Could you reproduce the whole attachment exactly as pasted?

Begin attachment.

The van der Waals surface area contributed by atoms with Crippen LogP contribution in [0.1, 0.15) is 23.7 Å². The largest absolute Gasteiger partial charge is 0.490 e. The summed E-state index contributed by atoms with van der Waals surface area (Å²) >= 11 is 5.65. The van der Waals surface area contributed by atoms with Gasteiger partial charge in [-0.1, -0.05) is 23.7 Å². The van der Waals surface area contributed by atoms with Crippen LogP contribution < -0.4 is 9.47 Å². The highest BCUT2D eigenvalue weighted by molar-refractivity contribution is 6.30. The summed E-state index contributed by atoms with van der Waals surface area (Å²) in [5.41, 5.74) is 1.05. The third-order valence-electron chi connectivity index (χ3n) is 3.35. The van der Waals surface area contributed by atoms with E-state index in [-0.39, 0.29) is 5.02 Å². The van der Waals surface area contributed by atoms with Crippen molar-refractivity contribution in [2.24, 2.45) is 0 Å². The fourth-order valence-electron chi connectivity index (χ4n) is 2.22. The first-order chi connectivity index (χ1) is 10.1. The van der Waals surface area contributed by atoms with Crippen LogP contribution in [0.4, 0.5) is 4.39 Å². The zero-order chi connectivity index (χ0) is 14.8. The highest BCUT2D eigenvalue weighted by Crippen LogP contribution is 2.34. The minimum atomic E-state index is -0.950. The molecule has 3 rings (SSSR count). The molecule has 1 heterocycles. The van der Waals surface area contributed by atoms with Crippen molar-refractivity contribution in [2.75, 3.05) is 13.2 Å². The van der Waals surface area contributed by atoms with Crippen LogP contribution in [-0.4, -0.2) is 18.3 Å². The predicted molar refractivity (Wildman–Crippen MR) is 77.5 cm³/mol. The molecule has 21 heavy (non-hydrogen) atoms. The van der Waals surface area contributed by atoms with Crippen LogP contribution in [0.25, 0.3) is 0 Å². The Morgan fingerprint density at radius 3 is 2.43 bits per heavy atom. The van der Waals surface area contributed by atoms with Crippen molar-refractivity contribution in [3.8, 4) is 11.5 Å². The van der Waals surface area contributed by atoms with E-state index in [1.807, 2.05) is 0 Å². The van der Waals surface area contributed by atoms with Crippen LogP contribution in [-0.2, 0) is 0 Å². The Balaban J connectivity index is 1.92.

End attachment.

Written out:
The van der Waals surface area contributed by atoms with Crippen LogP contribution in [0.1, 0.15) is 23.7 Å². The largest absolute Gasteiger partial charge is 0.490 e. The summed E-state index contributed by atoms with van der Waals surface area (Å²) >= 11 is 5.65. The van der Waals surface area contributed by atoms with Gasteiger partial charge in [-0.1, -0.05) is 23.7 Å². The van der Waals surface area contributed by atoms with Crippen LogP contribution < -0.4 is 9.47 Å². The highest BCUT2D eigenvalue weighted by molar-refractivity contribution is 6.30. The summed E-state index contributed by atoms with van der Waals surface area (Å²) in [5.41, 5.74) is 1.05. The third-order valence-electron chi connectivity index (χ3n) is 3.35. The van der Waals surface area contributed by atoms with E-state index in [-0.39, 0.29) is 5.02 Å². The van der Waals surface area contributed by atoms with Crippen molar-refractivity contribution in [2.24, 2.45) is 0 Å². The fourth-order valence-electron chi connectivity index (χ4n) is 2.22. The first-order chi connectivity index (χ1) is 10.1. The van der Waals surface area contributed by atoms with Crippen LogP contribution in [0.4, 0.5) is 4.39 Å². The zero-order chi connectivity index (χ0) is 14.8. The highest BCUT2D eigenvalue weighted by Crippen LogP contribution is 2.34. The minimum atomic E-state index is -0.950. The molecule has 3 rings (SSSR count). The molecule has 1 heterocycles. The van der Waals surface area contributed by atoms with Crippen molar-refractivity contribution in [2.75, 3.05) is 13.2 Å². The van der Waals surface area contributed by atoms with Crippen LogP contribution in [-0.4, -0.2) is 18.3 Å². The predicted molar refractivity (Wildman–Crippen MR) is 77.5 cm³/mol. The molecule has 21 heavy (non-hydrogen) atoms. The van der Waals surface area contributed by atoms with Crippen LogP contribution in [0.25, 0.3) is 0 Å². The Morgan fingerprint density at radius 3 is 2.43 bits per heavy atom. The van der Waals surface area contributed by atoms with Crippen molar-refractivity contribution in [3.8, 4) is 11.5 Å². The van der Waals surface area contributed by atoms with E-state index in [1.807, 2.05) is 0 Å². The van der Waals surface area contributed by atoms with Crippen LogP contribution in [-0.2, 0) is 0 Å². The Balaban J connectivity index is 1.92.